Are Voles and Moles Eating Your Profits?
If family members are unable to devote themselves to these functions for an incapacitated relative, two choices exist: A caregiver comes to the home or the patient goes into an assisted living facility.
In either case, the cost is borne by the patient or the patient's family.
Only after the patient has spent down his or her entire life savings to the point where virtually nothing is left will Medicaid take over. The patient is transferred to a public facility, becomes a ward of the state and will receive the barest minimum of care.
Given the current cutting of Medicaid services, this care will be very minimal.
Every year, approximately a half-million American families are financially ruined because they were forced to spend their life savings on long-term care.
The insurance agent by the name of Heidi told us all of the above. We opted for Independence Blue Cross to cover care in an assisted living facility and Penn Treaty to cover home care. Total cost per year: $5,786.12.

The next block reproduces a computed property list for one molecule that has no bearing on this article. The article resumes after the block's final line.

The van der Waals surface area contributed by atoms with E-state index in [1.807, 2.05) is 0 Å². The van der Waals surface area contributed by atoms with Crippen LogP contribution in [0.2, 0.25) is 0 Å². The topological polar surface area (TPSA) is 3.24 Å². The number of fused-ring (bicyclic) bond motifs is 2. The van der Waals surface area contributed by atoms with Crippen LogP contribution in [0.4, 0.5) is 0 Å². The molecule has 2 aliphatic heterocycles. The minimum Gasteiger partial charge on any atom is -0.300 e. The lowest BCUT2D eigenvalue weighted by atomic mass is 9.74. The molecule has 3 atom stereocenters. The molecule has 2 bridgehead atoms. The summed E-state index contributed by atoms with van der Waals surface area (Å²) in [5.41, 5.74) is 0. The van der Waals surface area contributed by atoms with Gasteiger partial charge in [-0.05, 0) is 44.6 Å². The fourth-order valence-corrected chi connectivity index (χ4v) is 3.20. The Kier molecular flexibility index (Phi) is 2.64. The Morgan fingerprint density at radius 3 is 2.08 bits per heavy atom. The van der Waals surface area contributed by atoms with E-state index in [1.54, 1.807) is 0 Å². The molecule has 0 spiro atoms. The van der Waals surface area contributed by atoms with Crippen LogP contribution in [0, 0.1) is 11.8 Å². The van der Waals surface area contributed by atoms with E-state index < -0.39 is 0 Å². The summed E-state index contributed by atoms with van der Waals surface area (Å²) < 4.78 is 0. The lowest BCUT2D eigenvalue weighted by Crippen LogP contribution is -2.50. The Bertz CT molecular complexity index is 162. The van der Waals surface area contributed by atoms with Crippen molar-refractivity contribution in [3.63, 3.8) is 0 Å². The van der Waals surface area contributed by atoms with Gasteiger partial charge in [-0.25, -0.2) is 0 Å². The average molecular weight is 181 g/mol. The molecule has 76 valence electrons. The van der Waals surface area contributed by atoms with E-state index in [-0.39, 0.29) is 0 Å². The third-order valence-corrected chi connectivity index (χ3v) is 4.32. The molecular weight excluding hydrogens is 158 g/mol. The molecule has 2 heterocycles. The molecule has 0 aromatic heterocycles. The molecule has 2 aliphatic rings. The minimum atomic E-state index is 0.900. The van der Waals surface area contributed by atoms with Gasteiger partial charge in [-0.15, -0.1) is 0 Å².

Several months ago, Penn Treaty jacked up the annual premiums for our home health care policies by $1,227.48. We decided to talk about it before sending in the check. We dithered.
We called Heidi, who told us that we could save a lot of money if we opted for two years of home health care rather than an open-ended policy.
Whereupon we received two mailings: (1) Penn Treaty canceled the policies for nonpayment and (2) notice of class action litigation vs. Penn Treaty for selling policies at artificially low prices with the intention of raising prices later on. As I understand it, this sounded like a kind of bait-and-switch deal.
Peggy, who is paying into a corporate disability policy, decided to let her Penn Treaty home care plan lapse. We decided to sign me up for two years of home care rather than unlimited. We sent a check for one month at the old rate with the overdue premium notice, requested the two-year coverage and asked to be billed at the lower rate.